CREOLIZATION . The term creolization describes the process of acculturation in which Amerindian, European, and African traditions and customs have blended with each other over a prolonged period to create new cultures in the New World. Creole cultures are found in the southern United States, parts of Latin America, and in the Caribbean. These regions share a similar history that includes long periods of European colonial rule, a history of slavery and resistance to slavery, and the cultivation of sugar cane by forced labor. The creolizing process that accompanied these events has created rich forms of cultural expression that have been woven together like the diverse strands in a tapestry to create new cultures. These traditions may bear a resemblance to the older forms from which they derive, but they are distinct in the varying ways they blend with one another.
The term Creole was used initially in the sixteenth-century Caribbean to designate people of mixed race (also called mulattos) who were born of African and European parents. By the seventeenth century, it came to be applied to anyone of European and African descent born in the New World. Since the colonial period, the term has been applied to many aspects of culture. In the culinary arts it designates a highly seasoned type of food cooked with ingredients like okra and tomatoes. It refers to styles of dress that is reminiscent of the colonial era, and in the arts certain musical rhythms and dance steps are identified as Creole.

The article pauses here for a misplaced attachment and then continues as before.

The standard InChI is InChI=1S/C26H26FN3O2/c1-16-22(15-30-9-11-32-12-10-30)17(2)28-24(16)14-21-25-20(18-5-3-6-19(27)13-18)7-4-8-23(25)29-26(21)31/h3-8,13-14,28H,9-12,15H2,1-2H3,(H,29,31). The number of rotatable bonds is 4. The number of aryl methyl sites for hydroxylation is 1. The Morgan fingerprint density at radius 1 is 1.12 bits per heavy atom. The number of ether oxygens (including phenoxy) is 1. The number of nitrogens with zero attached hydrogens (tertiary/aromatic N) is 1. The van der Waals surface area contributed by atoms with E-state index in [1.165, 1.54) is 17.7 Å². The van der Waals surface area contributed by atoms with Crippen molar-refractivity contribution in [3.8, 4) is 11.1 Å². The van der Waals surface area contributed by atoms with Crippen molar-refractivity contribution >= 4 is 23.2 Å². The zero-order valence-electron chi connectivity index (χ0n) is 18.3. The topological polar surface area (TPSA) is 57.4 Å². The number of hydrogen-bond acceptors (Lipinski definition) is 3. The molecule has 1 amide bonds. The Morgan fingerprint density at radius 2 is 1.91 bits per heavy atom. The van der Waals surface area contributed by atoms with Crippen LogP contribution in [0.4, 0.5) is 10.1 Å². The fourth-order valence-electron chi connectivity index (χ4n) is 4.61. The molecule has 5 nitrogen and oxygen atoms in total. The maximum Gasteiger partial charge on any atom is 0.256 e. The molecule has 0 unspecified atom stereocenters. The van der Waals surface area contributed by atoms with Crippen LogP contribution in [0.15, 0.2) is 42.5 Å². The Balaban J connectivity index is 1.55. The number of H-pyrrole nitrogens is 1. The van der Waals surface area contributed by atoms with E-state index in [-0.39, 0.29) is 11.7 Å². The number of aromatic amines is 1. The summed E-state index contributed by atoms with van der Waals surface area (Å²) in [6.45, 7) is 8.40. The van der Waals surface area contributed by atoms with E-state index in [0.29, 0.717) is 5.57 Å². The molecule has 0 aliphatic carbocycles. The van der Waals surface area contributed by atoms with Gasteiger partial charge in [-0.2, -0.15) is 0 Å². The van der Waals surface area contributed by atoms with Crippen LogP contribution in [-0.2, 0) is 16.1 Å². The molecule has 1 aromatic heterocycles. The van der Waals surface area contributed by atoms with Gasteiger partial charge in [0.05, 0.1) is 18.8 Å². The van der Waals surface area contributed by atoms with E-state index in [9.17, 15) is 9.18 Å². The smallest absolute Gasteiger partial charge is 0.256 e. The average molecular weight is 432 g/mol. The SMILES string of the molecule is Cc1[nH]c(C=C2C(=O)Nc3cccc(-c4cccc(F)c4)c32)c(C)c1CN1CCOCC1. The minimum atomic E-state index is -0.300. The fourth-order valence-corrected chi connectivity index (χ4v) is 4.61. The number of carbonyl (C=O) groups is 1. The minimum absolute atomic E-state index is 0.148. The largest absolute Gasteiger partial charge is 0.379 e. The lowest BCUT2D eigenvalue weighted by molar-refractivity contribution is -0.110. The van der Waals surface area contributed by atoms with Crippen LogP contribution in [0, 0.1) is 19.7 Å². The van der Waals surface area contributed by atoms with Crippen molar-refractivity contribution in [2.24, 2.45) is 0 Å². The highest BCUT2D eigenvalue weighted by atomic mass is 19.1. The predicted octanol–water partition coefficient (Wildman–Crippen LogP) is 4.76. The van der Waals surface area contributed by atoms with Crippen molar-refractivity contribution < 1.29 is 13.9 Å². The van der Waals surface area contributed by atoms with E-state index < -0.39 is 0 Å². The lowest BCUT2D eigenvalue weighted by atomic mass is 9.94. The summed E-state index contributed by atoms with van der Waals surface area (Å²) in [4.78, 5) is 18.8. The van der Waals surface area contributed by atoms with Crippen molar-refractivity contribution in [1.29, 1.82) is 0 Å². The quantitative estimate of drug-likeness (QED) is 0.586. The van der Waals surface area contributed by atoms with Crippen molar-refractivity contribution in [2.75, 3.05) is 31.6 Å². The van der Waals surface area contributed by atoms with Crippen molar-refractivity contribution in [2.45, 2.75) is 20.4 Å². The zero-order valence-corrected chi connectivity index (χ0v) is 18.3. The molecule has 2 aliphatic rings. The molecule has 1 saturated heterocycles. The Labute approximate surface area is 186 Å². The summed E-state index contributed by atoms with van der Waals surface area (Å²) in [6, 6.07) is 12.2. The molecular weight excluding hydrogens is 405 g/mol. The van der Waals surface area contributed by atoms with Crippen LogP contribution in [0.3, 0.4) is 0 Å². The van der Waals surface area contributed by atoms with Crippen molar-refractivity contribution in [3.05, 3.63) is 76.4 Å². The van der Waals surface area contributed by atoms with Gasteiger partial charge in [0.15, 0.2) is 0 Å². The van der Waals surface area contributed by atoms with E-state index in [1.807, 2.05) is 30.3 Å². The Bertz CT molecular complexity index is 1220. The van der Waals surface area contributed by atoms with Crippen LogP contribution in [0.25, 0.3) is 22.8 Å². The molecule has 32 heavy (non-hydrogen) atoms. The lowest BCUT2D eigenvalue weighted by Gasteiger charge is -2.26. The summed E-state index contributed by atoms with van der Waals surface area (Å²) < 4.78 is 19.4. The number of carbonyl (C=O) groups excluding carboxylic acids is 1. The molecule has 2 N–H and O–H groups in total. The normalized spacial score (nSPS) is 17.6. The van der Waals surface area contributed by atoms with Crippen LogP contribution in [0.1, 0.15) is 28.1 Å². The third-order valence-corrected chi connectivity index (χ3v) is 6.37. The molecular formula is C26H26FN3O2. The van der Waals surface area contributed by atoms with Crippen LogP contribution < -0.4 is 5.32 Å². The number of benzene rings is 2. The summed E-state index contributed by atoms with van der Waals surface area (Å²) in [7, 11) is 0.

Creolization's most distinctive contributions to the cultures of the New World are in the areas of linguistics and religion. The Creole languages derive from earlier pidginized tongues that developed during the colonial period to allow African slaves and their masters to communicate. Pidgins evolved into more sophisticated languages with more complex grammatical and syntactical structures. Modern Creole languages make extensive use of words from the European languages and may also include some African and Amerindian words.
Most Creole grammatical structures are based on the languages native to West Africa, and their forms vary depending on which ethnic groups were brought from Africa or Europe to which regions of the New World. Based upon the extent of their borrowings, the Creole languages may be referred to as English-derived (as is Gullah in the United States), or French-derived (such as Haitian or Martiniquane Creoles), or Dutch-derived (Papiamento in Curaçao). Their linguistic and literary forms, oral or written, express distinctive cultural and social realities that are unique to each region.
Creolization has influenced many indigenous religions in the New World. Like the Creole languages, the creolization process combines religious traditions from the peoples of Africa, Europe, and the New World. Creole religions are found in the Brazilian state of Bahia, the countries on the northern coast of South America, and in the Caribbean, Central America, and the southern parts of the United States. These regions share common historical and socioeconomic circumstances related to colonialism, the plantation system, and slavery. The religions that developed in these regions are divided by scholars into several categories.